In addition to speaking to the 19th and early 20th century philosophies on the qualities of a prosperous rural town dependent upon the participation and skill specialization of its population, the plant stand is an interesting impression of a much larger 19th and early 20th-century interest in wicker or rattan furnishings often made from willow twigs, reeds, and other pliant twig plants. In her book, Rustic Furniture, Sue Honacker Stephenson argues that twig furniture possesses a “decorative symbolism” that functions as a rebellion against commercial and industrial excess, an ideology directly referencing and responding to the Arts and Crafts Movement. She goes on to interpret the furniture as a statement against modern consumption though the objects denial of industrial facture and its embrace of unfinished material. “As a decorative symbol, a rustic seat is astonishingly literal, being constructed of the bare roots of trees.”[2] Richard Saunders claims that wicker furniture “captured the mood of the times to a ‘T,’ reveling in the adoration of the home as an island of refuge that celebrated any handmade or eclectic decoration.”[3] Likewise, countless primary sources, from advertisements to articles on home decoration, emphasize the appeal of willow furnishings. Between 1911 and 1915, the periodical Art & Decoration published articles by various authors titled “The Informal Note in Summer Furniture,” “The Use and Beauty of Willow Furniture,” (Figure 4.) and “The Adaptable Willow: Its Appeal of Structure Line and Form.” (Figure 5.)[4] At the same time, advertisements use language such as “The Final Note of Comfort,” “Hand – Wrought Willow Furniture commands a place in even the most lavish home,” “no other investment insures artistic results at such a low cost,” (Figure 6.) [5] and “see these unique pieces to realize the home-like atmosphere they impart.”[6] Advertisements highlight desirable qualities inherent in willow furnishings including being handmade, artistic, and low cost.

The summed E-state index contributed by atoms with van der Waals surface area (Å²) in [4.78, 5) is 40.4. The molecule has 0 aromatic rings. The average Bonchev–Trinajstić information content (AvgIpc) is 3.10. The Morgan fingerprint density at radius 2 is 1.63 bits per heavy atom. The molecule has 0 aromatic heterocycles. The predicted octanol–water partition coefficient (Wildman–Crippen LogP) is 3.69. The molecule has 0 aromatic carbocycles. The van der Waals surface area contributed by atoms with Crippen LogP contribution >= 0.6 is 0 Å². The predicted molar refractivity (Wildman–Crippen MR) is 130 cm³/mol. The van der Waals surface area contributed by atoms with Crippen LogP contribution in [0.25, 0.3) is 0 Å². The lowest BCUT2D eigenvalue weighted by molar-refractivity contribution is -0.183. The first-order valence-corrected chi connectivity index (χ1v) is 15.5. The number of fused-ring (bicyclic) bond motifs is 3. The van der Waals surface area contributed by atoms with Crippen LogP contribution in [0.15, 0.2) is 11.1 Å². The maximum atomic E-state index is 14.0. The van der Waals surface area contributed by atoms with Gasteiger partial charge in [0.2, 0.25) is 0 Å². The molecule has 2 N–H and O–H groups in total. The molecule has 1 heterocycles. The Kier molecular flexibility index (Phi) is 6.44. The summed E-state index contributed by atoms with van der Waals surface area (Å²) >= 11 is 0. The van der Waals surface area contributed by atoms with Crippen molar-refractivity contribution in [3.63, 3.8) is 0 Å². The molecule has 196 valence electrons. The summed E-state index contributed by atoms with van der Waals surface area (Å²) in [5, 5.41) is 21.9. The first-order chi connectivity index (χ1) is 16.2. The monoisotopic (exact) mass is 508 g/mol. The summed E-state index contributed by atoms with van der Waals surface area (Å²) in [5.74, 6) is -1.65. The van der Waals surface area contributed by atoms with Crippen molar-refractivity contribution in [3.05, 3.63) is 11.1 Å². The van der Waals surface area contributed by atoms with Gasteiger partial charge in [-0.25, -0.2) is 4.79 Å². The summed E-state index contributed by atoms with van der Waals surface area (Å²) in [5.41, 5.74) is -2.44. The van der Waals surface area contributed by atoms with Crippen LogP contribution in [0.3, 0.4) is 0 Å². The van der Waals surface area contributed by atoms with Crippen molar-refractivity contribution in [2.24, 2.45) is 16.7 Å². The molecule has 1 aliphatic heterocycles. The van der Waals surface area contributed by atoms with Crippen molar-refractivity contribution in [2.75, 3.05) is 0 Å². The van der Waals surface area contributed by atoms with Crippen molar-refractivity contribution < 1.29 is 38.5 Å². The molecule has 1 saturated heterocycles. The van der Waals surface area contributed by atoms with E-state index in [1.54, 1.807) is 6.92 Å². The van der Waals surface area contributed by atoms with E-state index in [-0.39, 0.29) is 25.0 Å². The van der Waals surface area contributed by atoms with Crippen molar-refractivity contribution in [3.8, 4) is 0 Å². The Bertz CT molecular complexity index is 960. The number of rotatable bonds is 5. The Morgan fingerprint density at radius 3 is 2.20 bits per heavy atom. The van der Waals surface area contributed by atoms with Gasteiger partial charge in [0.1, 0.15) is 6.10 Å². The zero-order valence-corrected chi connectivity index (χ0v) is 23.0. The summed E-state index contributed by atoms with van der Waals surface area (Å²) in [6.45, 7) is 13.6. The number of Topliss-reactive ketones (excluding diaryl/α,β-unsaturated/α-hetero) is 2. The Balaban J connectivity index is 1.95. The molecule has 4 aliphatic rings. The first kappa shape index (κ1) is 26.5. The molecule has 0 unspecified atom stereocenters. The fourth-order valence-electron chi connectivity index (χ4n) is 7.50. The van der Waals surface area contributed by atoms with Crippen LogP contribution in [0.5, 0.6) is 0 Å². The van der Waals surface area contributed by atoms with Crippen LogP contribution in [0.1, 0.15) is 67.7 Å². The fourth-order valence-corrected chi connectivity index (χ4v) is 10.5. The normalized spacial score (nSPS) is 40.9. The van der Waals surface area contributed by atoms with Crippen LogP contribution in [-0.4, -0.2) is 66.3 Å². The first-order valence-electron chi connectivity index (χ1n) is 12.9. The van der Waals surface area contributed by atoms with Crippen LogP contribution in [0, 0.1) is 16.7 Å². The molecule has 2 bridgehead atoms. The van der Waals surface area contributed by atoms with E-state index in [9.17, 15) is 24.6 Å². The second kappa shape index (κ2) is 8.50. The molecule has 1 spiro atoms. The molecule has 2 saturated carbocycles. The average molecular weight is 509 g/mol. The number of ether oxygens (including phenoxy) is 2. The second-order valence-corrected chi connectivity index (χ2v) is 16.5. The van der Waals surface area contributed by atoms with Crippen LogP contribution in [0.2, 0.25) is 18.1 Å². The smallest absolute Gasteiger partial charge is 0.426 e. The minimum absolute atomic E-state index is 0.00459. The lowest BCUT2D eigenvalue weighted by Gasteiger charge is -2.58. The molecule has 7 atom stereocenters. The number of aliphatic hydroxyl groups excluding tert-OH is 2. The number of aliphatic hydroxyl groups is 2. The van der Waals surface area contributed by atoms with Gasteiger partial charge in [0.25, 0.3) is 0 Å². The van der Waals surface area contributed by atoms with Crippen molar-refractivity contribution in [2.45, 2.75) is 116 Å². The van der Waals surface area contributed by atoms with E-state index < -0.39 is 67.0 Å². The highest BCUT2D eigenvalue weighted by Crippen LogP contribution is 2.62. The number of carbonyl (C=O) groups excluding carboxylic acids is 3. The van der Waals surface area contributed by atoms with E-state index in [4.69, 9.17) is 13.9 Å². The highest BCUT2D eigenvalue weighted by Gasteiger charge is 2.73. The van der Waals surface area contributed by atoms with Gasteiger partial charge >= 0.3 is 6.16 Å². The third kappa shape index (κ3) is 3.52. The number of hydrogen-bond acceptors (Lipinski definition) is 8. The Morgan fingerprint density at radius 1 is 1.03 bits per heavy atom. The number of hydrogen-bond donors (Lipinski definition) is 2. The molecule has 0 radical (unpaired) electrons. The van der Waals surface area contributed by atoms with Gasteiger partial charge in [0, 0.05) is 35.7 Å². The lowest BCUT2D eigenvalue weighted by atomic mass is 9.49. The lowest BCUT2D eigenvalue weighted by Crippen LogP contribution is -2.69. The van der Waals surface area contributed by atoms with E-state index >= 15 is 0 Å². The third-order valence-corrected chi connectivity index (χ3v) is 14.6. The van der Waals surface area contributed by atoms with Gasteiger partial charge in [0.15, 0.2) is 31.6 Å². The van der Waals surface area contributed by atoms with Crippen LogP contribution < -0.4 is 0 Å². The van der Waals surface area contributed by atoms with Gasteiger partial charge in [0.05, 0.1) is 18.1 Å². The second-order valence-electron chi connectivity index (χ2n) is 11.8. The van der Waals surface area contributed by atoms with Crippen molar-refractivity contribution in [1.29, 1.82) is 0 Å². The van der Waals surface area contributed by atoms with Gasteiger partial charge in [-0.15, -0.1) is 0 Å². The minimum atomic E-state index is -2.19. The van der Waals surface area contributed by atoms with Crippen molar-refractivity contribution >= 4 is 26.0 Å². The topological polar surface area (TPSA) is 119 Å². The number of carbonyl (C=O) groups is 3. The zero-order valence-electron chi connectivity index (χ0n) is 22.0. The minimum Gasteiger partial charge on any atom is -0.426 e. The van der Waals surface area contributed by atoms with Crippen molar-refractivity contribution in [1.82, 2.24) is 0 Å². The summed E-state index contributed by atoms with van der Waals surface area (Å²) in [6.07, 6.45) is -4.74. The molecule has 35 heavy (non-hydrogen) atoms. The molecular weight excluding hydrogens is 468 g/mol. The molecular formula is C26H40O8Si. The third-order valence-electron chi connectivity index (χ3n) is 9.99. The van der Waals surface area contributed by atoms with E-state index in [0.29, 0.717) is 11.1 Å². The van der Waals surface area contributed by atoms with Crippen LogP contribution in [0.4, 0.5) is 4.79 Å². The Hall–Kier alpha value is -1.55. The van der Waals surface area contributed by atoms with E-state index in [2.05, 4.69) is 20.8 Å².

Handmade willow plant stands demonstrate the resourcefulness and skill of the 19th century rural community and the anonymous individuals that contributed to binding and supportive relationships that created a prosperous community unit. Aesthetically appealing wicker furnishings introduced nature to the home through its rustic, natural finish and simple, plantlike structure, resonating with both ideals of natural beauty and tranquility as well as contemporary home fashions with its class implications. In developing and exercising their skill, rural craftsmen supported both the utilitarian as well as aesthetically moralizing needs of his or her community.